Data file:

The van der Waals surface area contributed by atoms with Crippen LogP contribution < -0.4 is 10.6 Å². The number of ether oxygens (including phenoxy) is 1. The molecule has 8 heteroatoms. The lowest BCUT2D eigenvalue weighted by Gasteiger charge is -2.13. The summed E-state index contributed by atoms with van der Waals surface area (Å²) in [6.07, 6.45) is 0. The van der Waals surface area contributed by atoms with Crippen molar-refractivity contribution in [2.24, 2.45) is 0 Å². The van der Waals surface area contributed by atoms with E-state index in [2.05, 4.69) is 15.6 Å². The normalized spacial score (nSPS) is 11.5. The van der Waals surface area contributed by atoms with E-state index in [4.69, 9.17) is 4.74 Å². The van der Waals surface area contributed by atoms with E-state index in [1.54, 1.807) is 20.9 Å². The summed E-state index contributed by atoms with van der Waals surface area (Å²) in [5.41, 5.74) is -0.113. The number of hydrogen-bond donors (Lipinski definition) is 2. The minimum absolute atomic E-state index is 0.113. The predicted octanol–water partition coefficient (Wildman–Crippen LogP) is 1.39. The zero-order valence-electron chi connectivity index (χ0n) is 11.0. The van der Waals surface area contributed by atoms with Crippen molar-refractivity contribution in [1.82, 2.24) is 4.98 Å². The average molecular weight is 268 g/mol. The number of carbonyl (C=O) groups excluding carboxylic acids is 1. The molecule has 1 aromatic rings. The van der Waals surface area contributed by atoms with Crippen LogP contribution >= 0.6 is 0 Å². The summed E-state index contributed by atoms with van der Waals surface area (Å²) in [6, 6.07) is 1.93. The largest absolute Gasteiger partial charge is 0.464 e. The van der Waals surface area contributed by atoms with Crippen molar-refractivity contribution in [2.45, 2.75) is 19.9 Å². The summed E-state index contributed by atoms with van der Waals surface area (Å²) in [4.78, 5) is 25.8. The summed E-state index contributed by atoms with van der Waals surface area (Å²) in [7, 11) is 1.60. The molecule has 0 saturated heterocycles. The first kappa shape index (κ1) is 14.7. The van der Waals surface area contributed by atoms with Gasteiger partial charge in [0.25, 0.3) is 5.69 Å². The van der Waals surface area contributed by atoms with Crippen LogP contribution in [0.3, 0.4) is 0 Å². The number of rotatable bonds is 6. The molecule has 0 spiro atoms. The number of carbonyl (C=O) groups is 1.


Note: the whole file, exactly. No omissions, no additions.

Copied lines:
The van der Waals surface area contributed by atoms with Crippen LogP contribution < -0.4 is 10.6 Å². The number of ether oxygens (including phenoxy) is 1. The molecule has 8 heteroatoms. The lowest BCUT2D eigenvalue weighted by Gasteiger charge is -2.13. The summed E-state index contributed by atoms with van der Waals surface area (Å²) in [6.07, 6.45) is 0. The van der Waals surface area contributed by atoms with Crippen molar-refractivity contribution in [2.24, 2.45) is 0 Å². The van der Waals surface area contributed by atoms with E-state index in [2.05, 4.69) is 15.6 Å². The normalized spacial score (nSPS) is 11.5. The van der Waals surface area contributed by atoms with E-state index in [4.69, 9.17) is 4.74 Å². The van der Waals surface area contributed by atoms with E-state index in [1.54, 1.807) is 20.9 Å². The summed E-state index contributed by atoms with van der Waals surface area (Å²) in [5.41, 5.74) is -0.113. The number of hydrogen-bond donors (Lipinski definition) is 2. The minimum absolute atomic E-state index is 0.113. The predicted octanol–water partition coefficient (Wildman–Crippen LogP) is 1.39. The zero-order valence-electron chi connectivity index (χ0n) is 11.0. The van der Waals surface area contributed by atoms with Crippen molar-refractivity contribution in [1.82, 2.24) is 4.98 Å². The average molecular weight is 268 g/mol. The number of carbonyl (C=O) groups excluding carboxylic acids is 1. The molecule has 1 aromatic rings. The van der Waals surface area contributed by atoms with Crippen LogP contribution >= 0.6 is 0 Å². The summed E-state index contributed by atoms with van der Waals surface area (Å²) in [6, 6.07) is 1.93. The largest absolute Gasteiger partial charge is 0.464 e. The van der Waals surface area contributed by atoms with Crippen molar-refractivity contribution in [2.45, 2.75) is 19.9 Å². The summed E-state index contributed by atoms with van der Waals surface area (Å²) in [4.78, 5) is 25.8. The summed E-state index contributed by atoms with van der Waals surface area (Å²) in [7, 11) is 1.60. The molecule has 0 saturated heterocycles. The first kappa shape index (κ1) is 14.7. The van der Waals surface area contributed by atoms with Gasteiger partial charge in [0.25, 0.3) is 5.69 Å². The van der Waals surface area contributed by atoms with Crippen LogP contribution in [0.3, 0.4) is 0 Å². The number of rotatable bonds is 6. The molecule has 0 spiro atoms. The number of carbonyl (C=O) groups is 1.